The cars handle with a great deal of finesse, and the gameplay is very well tuned to be easy to pick up and play. There are no gears or handbrake – just stop and go buttons. However, although the game is straightforward to play, mastering it is particularly challenging. While many of the courses are short, they're quite fiendishly designed to be a true test of your driving skills. There are different driving surfaces to challenge you, crazy elevation changes, tiny gaps to blast through at high speeds, walls to drift around, and a myriad of hazards to catch you out. As a consequence, target times are difficult to beat, and sometimes when you're in the middle of a race and see the ghost car disappear into the distance, you wonder how in the hell you're supposed to beat it. It's here where Trackmania Turbo almost feels like a puzzle game as you figure out exactly how to maintain speed through corners, take jumps perfectly to maintain your momentum, and ride over bumps without unsettling your car to score a winning time. Indeed, some tracks can be almost frustrating, requiring you to execute them perfectly to record a gold medal win. But this is what the game is all about: learning how to execute a race to perfection, and repeatedly playing it until you do so.
As well as a very beefy single-player campaign, Trackmania Turbo features a slew of local multiplayer modes. There's a basic split-screen mode that supports up to four players simultaneously, an arcade mode that enables up to ten players to locally challenge one another sequentially on a leaderboard, and hot seat, in which players attempt to score the best time, and then are challenged by the rest of the group. Some modes also include a double driver option in which two players control the car. I didn't get the chance to test this out, but it sounds like a lot of fun. Finally, there are a few modes that you can unlock over time, which include mono screen (in which players attempt to race on the same screen), stunt mode (where you're awarded a speed boost if you perform tricks while in mid-air), and a bonus Mario Kart-style race in which players can pick up helpful bonuses as they race against one another.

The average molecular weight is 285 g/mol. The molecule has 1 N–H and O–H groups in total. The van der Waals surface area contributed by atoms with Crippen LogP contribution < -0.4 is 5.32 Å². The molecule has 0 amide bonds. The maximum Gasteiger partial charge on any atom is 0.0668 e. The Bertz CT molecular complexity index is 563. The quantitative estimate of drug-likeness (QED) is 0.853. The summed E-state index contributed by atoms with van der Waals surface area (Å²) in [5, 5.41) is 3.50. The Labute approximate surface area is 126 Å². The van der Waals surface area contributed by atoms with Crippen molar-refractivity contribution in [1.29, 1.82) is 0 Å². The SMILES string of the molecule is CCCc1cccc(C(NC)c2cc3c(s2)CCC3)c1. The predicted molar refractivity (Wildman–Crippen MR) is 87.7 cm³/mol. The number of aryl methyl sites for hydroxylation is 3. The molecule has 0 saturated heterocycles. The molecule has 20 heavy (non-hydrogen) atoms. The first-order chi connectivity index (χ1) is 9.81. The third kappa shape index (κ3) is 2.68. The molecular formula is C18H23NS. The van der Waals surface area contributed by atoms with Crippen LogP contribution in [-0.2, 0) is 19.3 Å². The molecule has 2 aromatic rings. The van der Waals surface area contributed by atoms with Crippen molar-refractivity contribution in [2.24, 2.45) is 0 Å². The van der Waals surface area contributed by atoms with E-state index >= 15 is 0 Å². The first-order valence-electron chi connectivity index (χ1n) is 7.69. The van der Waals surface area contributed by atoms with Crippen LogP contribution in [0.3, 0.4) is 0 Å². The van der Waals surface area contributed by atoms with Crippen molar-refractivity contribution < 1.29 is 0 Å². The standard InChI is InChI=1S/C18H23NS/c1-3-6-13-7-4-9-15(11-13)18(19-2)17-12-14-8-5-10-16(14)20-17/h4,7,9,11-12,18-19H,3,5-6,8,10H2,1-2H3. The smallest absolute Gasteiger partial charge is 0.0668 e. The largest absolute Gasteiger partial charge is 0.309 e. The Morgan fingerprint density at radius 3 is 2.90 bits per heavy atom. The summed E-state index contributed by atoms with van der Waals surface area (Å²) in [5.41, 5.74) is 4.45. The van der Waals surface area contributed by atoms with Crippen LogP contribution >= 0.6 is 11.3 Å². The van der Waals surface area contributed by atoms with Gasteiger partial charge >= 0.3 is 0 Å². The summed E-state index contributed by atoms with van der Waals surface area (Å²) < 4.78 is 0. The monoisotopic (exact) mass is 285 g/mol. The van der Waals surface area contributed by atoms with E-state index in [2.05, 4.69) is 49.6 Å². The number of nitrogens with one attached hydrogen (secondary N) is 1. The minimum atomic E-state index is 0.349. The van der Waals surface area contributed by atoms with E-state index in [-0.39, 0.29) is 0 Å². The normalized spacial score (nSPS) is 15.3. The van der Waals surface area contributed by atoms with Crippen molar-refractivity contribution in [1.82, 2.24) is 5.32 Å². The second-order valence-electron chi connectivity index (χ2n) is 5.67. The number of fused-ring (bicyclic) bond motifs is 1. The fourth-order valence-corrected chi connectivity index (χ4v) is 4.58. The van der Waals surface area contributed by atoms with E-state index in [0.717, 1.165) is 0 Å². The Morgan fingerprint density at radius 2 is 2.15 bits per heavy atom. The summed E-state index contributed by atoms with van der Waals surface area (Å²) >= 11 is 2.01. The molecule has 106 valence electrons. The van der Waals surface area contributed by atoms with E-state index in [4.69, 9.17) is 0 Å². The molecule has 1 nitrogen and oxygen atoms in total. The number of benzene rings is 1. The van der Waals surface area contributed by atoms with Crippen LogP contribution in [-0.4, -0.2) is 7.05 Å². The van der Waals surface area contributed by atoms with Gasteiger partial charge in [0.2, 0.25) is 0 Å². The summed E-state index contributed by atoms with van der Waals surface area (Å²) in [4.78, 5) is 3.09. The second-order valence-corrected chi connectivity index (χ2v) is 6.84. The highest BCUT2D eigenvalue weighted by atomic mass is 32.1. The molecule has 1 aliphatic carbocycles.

On top of all that, there's also an online racing mode that I particularly enjoyed. Here, you join a race with up to 100 other players, and all participants play simultaneously as ghosts, attempting to score the best time possible within the allotted five minute racing time span. It's pretty chaotic, but very entertaining, with players all competing together to come out on top of the leaderboard, which constantly updates as players improve on their times. After the five minute timer expires, players are all ranked, and everyone moves onto the next track.
And if that's not enough, Trackmania Turbo also features a trackbuilder that enables you to create, save, and share your own courses, and set challenges for other players to beat. The editor is intuitive to use: I was able to crank out a few basic courses very easily, and had fun testing them out. You can even generate random tracks if you don't want the bother of designing your own, and race those instead.
All these modes and features combine to create a comprehensive arcade racing game that has plenty of lasting appeal. What I did discover while playing the game is that Trackmania Turbo is best enjoyed in shorter gaming bursts. I found that when I sat down and played it for several hours at a time, I'd eventually get tired of the action because it can be rather intense and somewhat repetitive. However, for shorter sessions, the game is ridiculously addictive and entertaining, and I can see myself going back to it time and time again whenever I fancy a swift dose of quality time attack arcade racing.
This article may contain links to online retail stores. If you click on one and buy the product we may receive a small commission. For more information, go here.